Vending Machines Will Display Calorie Counts
Within the United States, programs aimed to encourage people to eat better and exercise have jumpstarted everywhere. Due to the fact that obesity is a contributing factor to many other health conditions, such as heart disease and hypertension, curbing it is extremely important. As a part of President Barack Obama's health care law, vending machines will start to have calorie information, which would ideally influence people to purchase healthier snacks.
According to the U.S. Food and Drug Administration (FDA), nearly five million vending machines will be required to provide calorie information. The final rules will be released sometime next year. The FDA estimated that this overhaul will cost the vending machine industry around $25.7 million at the beginning. For every year after the new rules, the cost per year would be around $24 million. The vending machine industry includes around 10,800 companies, with each of them operating 20 machines or more.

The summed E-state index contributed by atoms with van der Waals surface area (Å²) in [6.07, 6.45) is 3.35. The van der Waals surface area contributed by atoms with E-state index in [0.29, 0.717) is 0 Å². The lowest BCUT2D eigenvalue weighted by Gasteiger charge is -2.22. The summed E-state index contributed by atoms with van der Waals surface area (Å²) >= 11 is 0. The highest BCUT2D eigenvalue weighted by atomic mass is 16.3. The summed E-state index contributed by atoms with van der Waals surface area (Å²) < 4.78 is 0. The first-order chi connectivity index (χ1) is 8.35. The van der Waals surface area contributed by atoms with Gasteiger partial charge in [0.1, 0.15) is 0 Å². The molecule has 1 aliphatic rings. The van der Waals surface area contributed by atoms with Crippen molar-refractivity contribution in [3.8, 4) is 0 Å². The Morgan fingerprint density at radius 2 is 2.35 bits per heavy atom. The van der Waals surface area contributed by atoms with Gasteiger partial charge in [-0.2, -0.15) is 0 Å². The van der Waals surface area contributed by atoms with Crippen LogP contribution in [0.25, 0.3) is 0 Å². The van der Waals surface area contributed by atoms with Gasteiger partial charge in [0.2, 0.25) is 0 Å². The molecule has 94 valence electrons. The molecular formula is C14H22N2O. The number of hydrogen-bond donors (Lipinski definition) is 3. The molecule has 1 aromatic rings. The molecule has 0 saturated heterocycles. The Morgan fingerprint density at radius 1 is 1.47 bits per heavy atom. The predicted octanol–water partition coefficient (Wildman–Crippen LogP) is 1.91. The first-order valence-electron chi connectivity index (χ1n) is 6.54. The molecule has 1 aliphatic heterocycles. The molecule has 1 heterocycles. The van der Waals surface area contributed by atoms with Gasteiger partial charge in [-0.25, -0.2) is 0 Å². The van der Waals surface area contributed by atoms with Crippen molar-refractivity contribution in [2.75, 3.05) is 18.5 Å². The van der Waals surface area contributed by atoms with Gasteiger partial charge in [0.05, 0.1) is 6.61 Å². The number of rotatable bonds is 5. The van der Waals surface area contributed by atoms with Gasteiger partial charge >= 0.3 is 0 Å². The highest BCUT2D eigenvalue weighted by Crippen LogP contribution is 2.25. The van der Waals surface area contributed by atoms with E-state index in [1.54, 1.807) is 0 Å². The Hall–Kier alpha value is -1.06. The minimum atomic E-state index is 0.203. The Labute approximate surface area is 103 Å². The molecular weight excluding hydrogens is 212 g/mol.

Even though the new health law was created with people's health in mind, the National Automatic Merchandising Association expressed their concerns over the new costs. According to the association, vending machine companies typically hire around three or fewer positions and their profit margin is very low.
"The money that would be spent to comply with this - there's no return on the investment," the Association's vice president for government affairs, Eric Dell, said reported by NBC Bay Area.
"It is outrageous for us to have to do this on all our equipment," owner of Brennan Food Vending Services in Londonderry, Carol Brennan stated. Brennan currently employs five people and services hundreds of vending machines. "How many people have not read a label on a candy bar? If you're concerned about it, you've already read it for years."
The vending machine companies have one year to comply to the new standards. The industry is urging the government to enforce a two-year deadline and to be flexible.